Fiber Society Officers

Caroline Schauer, Drexel University

Meifang ZhuDonghua University

Emilie DreanENSISA

Ian Hardin, University of Georgia

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Member News

Fall  2024 Fibers Society Conference Information

- Call for Papers

- Abstract Template

- Submit Abstract


- NEW Fiber Society contact information

- NEW JOB LISTING:  Department of Human Centered Design, Cornell University, seeks full-time department chairperson.
Click here for details.

- A reminder:  The Fiber Society is now included in ASTM Committee D 13 on Textiles “Related Links” list []  ASTM Committee D13 was formed in 1914 and currently comprises 561 members.  The group has jurisdiction over 364 standards, which are published in the “Annual Book of ASTM Standards,” Volumes 7.01 and 7.02.

Learn About The Fiber Society

The Fiber Society is incorporated as a not-for-profit professional and scientific association, dedicated to the advancement of knowledge pertaining to fibers, fiber-based products, and fibrous materials. The Society comprises individuals who are chemists, physicists, engineers and designers with interests in the field of fiber science engineering and technology.

The Society came about in the early 1940s, as chronicled in our archives. Having developed a relationship with a small group of physicists engaged in textile research, Dr. K. L. Hertel, head of the Department of Physics, University of Tennessee, acted upon the idea that “… a great deal of common benefit might accrue through a separate and informal get-together of these physicists having interests and problems in common.” On a Wednesday morning in late May 1941, seven like-minded men joined Hertel for the first meeting of the soon-to-be-named Industrial Fiber Society, the organization that later came to be known as The Fiber Society.

In a discussion that was later characterized as “thoroughly scientific,” Dr. S. L. Gerhard (U. S. Rubber); Dr. W. J. Lyons (Southern Regional Laboratory); Dr. F. P. Morningstar (West Point Manufacturing Company); Dr. F. B. Breazeale (Enka Rayon Corporation); Dr. R. R. Sullivan (Physics Department, University of Tennessee); Mr. J. P. Elting (Kendall Mills); and Mr. J. J. Such (Kendall Mills) joined Dr. Hertel for the “worthwhile objective of … getting together for the discussion of scientific aspects of textile problems … .” True to Hertel’s vision, the small group of men spent all of that first day discussing in considerable detail a wide range of issues and problems related to fibers and yarns, instrumentation, manufacturers’ needs with regard to fiber properties, and other related subjects.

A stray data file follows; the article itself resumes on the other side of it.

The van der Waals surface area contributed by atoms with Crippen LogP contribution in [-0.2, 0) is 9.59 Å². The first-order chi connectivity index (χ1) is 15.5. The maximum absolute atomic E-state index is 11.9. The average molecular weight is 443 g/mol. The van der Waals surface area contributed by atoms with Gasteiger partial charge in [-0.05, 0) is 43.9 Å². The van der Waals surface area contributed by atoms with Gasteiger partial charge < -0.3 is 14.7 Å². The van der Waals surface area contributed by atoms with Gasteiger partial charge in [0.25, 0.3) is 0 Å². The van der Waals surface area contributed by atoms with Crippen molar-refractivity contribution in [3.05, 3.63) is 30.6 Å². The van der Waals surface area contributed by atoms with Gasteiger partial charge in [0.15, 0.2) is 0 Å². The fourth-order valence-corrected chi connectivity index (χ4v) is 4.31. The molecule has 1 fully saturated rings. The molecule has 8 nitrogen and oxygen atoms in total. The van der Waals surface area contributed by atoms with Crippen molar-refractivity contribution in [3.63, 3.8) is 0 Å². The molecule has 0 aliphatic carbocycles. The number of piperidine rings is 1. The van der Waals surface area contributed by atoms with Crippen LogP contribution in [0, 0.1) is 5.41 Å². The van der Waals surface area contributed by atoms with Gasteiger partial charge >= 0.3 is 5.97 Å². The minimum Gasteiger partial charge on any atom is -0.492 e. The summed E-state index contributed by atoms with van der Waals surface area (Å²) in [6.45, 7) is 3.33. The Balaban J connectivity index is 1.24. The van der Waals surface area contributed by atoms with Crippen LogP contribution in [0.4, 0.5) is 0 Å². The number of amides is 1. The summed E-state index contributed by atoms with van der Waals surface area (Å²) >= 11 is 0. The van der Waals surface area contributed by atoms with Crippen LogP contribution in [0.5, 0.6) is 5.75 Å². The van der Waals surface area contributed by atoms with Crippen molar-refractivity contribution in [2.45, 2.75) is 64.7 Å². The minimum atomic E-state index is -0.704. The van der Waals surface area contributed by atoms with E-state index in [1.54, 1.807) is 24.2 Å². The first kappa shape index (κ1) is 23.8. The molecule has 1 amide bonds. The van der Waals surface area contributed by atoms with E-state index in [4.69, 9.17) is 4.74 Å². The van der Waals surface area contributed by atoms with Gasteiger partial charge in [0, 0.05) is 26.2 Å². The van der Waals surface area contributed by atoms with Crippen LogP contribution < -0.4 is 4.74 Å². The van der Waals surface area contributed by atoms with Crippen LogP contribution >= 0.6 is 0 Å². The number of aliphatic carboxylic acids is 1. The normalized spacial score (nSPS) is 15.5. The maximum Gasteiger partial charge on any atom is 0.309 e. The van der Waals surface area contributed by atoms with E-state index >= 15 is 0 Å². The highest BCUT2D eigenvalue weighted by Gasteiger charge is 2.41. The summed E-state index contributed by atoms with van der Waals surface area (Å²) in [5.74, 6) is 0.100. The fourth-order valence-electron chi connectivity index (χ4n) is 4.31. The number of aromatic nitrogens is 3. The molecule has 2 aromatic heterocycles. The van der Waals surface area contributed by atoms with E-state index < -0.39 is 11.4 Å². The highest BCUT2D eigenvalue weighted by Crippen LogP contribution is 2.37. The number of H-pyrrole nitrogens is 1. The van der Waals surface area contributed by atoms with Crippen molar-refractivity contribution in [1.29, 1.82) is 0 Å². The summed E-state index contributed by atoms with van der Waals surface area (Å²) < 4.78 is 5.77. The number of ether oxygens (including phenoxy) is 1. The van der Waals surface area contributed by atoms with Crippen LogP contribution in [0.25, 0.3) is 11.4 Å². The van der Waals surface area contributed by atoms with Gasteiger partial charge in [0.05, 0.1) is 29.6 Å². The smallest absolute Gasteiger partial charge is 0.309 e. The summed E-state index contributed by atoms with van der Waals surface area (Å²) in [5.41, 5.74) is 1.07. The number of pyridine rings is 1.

The second day followed in the same vein, with presentations and discussions on contemporary issues. At the end of the 2-day meeting, those attending remarked that “in their joint opinion, … the meeting was most successful and well worth the time expended,” and it was agreed to meet again later that same year. So concluded the first “Meeting of Textile Physicists,” as J. P. Elting and J. J. Such entitled their account of that initial gathering in May 1941. Twice-yearly technical conferences are to the present time a mainstay to the Society’s mission. Since that beginning, the Fiber Society has continued to embrace those founding concepts, striving to lead the way in an industry that is continually evolving. Once a year, the Society presents its Founder’s Award, which acknowledges a member whose outstanding contributions to the science and technology of fibers, fibrous materials, and fiber-based products reflect the vision of our founders. The awardee chooses to accept the award in the name of one of the founders.

The Society sponsors a popular Lectureship program at selected U. S. colleges and universities. The goal is to acquaint faculty and students with the scientific challenges and opportunities in fiber science and to provide insights into current research.

With its Graduate Student Paper Competition, the Fiber Society encourages student participation in the Society and continued study and research in the field.

Ours is a truly international membership; Society members represent numerous and wide-ranging academic and industrial settings. Many are graduate students, just beginning their careers in a fast-changing discipline and industry.

Membership in The Fiber Society means different things to different people. But everyone benefits, thanks to the broad and encompassing range of interests and research our members bring to the Society. Our goal is to expand, extend, and share the knowledge — to hold firm to Dr. Hertel’s vision.

 January 2015